I have not read Merton on the subject, so I am talking through my hat here, but I suspect he was trying to work around the communism/Marxism confusion by assigning a different word to the former concept. If I am right about this, then feel free to replace in your mind little-c “communism” in everything I wrote with “commonality.” But in the broader case,this strategy has not received general use, if Merriam Webster is to be believed.

          • Headless Unicorn Guy says:

            “Anyone who lives in a commune is a commune-IST.”
            — Archie Bunker

          • Richard Hershberger says:

            “– Archie Bunker”

            And that,ladies and gentlemen, is what the voice of authority sounds like!

    • Josh in FW says:

      St. Joseph the Betrothed Ukrainian Greek-Catholic Church was also my favorite one on the list, especially after googling it and seeing images of the interior.

  10. What happen to the other part of my post???

    Anyway, light bulb, Giants, Campbell soup, NJ Tomatoes, Ocean Spray, and ME. From NJ

  11. Five minutes in the penalty box for roughing New Jersey, wise guy.

    And remember, after you cross the Tiber, any future uncharitable jibes at New Jersey will be subject to the Rite of Reconciliation (that’s Confession, newbie) or a special indulgence that can be granted only by the Boss.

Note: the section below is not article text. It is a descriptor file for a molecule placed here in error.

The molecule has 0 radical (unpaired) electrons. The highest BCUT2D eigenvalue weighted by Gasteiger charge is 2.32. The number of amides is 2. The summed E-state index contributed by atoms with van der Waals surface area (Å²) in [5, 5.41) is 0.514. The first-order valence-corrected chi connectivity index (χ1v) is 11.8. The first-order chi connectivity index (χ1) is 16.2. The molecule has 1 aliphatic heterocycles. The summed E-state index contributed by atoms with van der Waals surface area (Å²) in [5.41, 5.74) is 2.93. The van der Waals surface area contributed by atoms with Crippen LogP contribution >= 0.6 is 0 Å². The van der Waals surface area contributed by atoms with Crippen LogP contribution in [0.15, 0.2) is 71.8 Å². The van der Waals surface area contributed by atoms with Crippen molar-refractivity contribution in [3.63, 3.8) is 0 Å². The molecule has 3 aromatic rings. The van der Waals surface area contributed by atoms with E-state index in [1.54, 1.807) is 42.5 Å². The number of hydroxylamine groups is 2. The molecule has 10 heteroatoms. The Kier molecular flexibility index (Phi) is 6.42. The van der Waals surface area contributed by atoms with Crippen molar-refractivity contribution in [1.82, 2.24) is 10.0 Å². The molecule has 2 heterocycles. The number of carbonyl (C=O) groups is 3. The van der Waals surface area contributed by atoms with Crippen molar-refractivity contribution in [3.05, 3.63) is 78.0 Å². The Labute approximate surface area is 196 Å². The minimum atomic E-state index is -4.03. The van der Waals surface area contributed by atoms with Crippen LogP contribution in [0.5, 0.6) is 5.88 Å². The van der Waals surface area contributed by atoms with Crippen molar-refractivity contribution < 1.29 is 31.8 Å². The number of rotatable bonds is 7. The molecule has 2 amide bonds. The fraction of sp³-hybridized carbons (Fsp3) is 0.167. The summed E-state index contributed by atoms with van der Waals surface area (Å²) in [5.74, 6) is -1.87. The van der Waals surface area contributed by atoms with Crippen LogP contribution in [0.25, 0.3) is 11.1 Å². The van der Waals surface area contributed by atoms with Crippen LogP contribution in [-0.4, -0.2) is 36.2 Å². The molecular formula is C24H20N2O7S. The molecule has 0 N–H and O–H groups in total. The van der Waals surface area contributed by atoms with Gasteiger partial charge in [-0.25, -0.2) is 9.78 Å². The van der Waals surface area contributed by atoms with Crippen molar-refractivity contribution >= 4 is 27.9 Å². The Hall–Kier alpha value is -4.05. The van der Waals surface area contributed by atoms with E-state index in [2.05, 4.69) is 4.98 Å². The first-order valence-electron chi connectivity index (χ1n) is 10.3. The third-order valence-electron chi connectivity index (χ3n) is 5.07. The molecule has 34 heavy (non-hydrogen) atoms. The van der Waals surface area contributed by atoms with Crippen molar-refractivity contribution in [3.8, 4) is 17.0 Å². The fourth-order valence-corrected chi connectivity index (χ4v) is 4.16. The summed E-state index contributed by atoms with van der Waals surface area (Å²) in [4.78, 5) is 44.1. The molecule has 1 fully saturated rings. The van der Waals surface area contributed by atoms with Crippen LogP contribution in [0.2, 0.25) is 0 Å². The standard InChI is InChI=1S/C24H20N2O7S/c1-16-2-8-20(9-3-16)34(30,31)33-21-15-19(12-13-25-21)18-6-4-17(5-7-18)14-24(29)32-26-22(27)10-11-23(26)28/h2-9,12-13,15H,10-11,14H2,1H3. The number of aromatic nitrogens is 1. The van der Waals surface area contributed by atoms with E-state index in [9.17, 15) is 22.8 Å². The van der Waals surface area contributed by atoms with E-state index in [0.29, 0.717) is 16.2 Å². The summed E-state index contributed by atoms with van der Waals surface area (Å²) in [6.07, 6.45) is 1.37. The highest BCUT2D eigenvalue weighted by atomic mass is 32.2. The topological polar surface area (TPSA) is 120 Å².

12. “We need the wisdom, experience and leadership of every generation, but unfortunately, we fail to ask for it from those in their 20s and 30s – See more at: http://michaeloloughlin.religionnews.com/2013/08/26/7-questions-keeping-college-students-catholic/#sthash.Bkb6eMLr.dpuf

    Wisdom and experience come with age (time). Twenty-somethings and even some thirty-somethings just don’t have it. What they DO have is energy and enthusiasm, maybe even vision and a natural ability to lead and finding a place for them to exercize these qualities in a 2000 year old hide bound setting are a real challenge. There is a reason why most Masses are populated by the older demographic…because they find peace, satisfaction and uplift in the liturgy.

    Kids want change, excitement and a reason to BE excited. Can the Catholic church give this to them, or do we just accept that time and life experience will bring them around?

    • There is a natural tendency among the young to believe that this world, that this life, is enough or should be enough or can be made to be enough. When you have lots of energy, the world seems inexhaustibly promising, and it seems like you can make the world give you what you want, or need. Certainly, there are young people who despair of doing this, but their despair is a result of having their natural tendency to look for satisfaction in this world prematurely crushed, and their youthful energy throttled. There seem to be more of these sad cases now than there ever have been before.